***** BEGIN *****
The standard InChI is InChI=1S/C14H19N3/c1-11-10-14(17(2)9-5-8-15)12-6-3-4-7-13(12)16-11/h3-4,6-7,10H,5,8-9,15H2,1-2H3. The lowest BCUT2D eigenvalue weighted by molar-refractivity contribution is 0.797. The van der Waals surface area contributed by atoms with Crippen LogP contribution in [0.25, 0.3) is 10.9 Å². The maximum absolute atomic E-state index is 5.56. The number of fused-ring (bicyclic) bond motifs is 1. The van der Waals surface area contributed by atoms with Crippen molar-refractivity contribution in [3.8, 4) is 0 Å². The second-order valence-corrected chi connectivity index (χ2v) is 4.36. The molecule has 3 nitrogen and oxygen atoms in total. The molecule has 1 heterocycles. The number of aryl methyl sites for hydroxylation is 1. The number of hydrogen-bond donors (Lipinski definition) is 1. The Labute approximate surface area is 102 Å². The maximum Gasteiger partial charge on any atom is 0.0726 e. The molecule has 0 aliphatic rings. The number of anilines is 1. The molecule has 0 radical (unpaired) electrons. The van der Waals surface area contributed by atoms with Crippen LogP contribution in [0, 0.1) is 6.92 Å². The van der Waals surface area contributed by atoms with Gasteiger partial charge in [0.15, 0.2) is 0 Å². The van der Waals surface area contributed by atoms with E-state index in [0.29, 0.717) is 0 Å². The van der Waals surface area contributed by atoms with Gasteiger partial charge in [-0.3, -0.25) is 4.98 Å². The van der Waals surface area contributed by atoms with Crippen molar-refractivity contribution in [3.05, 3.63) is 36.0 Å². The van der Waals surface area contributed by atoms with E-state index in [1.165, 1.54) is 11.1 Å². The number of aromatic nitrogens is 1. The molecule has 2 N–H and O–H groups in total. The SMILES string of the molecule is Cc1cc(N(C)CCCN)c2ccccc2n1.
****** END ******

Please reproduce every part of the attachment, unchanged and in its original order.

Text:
The standard InChI is InChI=1S/C14H19N3/c1-11-10-14(17(2)9-5-8-15)12-6-3-4-7-13(12)16-11/h3-4,6-7,10H,5,8-9,15H2,1-2H3. The lowest BCUT2D eigenvalue weighted by molar-refractivity contribution is 0.797. The van der Waals surface area contributed by atoms with Crippen LogP contribution in [0.25, 0.3) is 10.9 Å². The maximum absolute atomic E-state index is 5.56. The number of fused-ring (bicyclic) bond motifs is 1. The van der Waals surface area contributed by atoms with Crippen molar-refractivity contribution in [3.8, 4) is 0 Å². The second-order valence-corrected chi connectivity index (χ2v) is 4.36. The molecule has 3 nitrogen and oxygen atoms in total. The molecule has 1 heterocycles. The number of aryl methyl sites for hydroxylation is 1. The number of hydrogen-bond donors (Lipinski definition) is 1. The Labute approximate surface area is 102 Å². The maximum Gasteiger partial charge on any atom is 0.0726 e. The molecule has 0 aliphatic rings. The number of anilines is 1. The molecule has 0 radical (unpaired) electrons. The van der Waals surface area contributed by atoms with Crippen LogP contribution in [0, 0.1) is 6.92 Å². The van der Waals surface area contributed by atoms with Gasteiger partial charge in [0.15, 0.2) is 0 Å². The van der Waals surface area contributed by atoms with E-state index in [0.29, 0.717) is 0 Å². The van der Waals surface area contributed by atoms with Gasteiger partial charge in [-0.3, -0.25) is 4.98 Å². The van der Waals surface area contributed by atoms with Crippen molar-refractivity contribution in [3.05, 3.63) is 36.0 Å². The van der Waals surface area contributed by atoms with E-state index in [1.165, 1.54) is 11.1 Å². The number of aromatic nitrogens is 1. The molecule has 2 N–H and O–H groups in total. The SMILES string of the molecule is Cc1cc(N(C)CCCN)c2ccccc2n1.